Abstract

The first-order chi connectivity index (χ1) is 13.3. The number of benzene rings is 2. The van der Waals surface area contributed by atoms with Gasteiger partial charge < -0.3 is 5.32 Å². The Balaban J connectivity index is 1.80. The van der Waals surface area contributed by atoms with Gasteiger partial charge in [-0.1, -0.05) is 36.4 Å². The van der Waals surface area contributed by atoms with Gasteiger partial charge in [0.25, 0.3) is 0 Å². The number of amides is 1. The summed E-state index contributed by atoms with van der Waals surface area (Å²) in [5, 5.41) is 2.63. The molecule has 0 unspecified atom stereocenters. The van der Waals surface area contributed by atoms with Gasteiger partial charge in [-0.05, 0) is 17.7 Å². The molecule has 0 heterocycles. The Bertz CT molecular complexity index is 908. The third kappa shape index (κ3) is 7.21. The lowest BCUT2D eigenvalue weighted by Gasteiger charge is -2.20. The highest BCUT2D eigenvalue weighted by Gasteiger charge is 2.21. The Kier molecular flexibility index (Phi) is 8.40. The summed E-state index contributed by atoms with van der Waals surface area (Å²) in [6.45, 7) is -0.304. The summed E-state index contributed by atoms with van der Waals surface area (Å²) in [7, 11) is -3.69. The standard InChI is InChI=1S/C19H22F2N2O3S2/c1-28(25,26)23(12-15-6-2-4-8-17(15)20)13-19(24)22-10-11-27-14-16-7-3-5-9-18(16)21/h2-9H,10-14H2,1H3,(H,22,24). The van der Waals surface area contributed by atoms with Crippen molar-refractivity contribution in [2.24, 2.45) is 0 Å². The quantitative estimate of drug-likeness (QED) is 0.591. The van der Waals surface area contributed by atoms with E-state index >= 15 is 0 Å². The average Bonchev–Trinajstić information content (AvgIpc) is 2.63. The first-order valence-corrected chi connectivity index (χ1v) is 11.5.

A new mineral beshtauite, (NH4)2(UO2)(SO4)2·2H2O, was found in the oxidation zone of the Beshtau uranium deposit, Mount Beshtau, Stavropol region, Northern Caucasus, Russia, and named after the locality. It is associated with rozenite, gypsum, lermontovite, and older marcasite, pyrite, halloysite, and opal. Beshtauite occurs as well-shaped short-prismatic crystals up to 0.1 × 0.15 × 0.2 mm, their clusters and crusts up to 0.5 mm across growing on marcasite. Beshtauite is transparent, light green. The luster is vitreous. The mineral fluoresces strongly yellow-green under both short- and long-wave UV irradiation. It is brittle. The Mohs hardness is ca. 2. Cleavage was not observed. Dcalc is 3.046 g/cm3. Beshtauite is optically biaxial (+), α = 1.566(3), β = 1.566(3), γ = 1.592(3), 2Vmeas < 10°. The chemical composition (wt%, electron microprobe data, H2O by difference) is: (NH4)2O 10.33, UO3 53.21, SO3 29.40, H2Ocalc 7.06, total 100.00. Content of (NH4)2O was calculated from measured nitrogen content: 5.56 wt% N. The empirical formula, calculated on the basis of 12 O apfu, is (NH4)2.12U0.99S1.96O9.91(H2O)2.09. Beshtauite is monoclinic, P21/c, a = 7.7360(8), b = 7.3712(5), c = 20.856(2) Å, β = 102.123(8)°, V = 1162.76(19) Å3, Z = 4 (from single-crystal X-ray diffraction data). The strongest reflections of the X-ray powder pattern [d (Å), I(hkl)] are: 6.86, 100(011, 102̄); 5.997, 19(012); 5.558, 15(102); 5.307, 36(111̄,110); 5.005, 35(013,112̄); 3.410, 38(114,204̄,106̄); 3.081, 24(016); 2.881, 20(106,123). The crystal structure was solved by direct methods and refined on the basis of 2677 independent reflections with I > 4σ(I) to R1 = 0.093. The structure is based upon [UO2(SO4)2(H2O)]2− layers consisting of corner-sharing UO6(H2O) pentagonal bipyramids and SO4 tetrahedra. The layers are coplanar to (1̄02) and are linked via hydrogen bonding that involve interlayer NH4+ ions and H2O molecules. Beshtauite is important indicator mineral: its presence can be considered as an evidence of transportation of U6+ in nature in forms of mobile complexes of uranyl cation with ammonia or polyamines.

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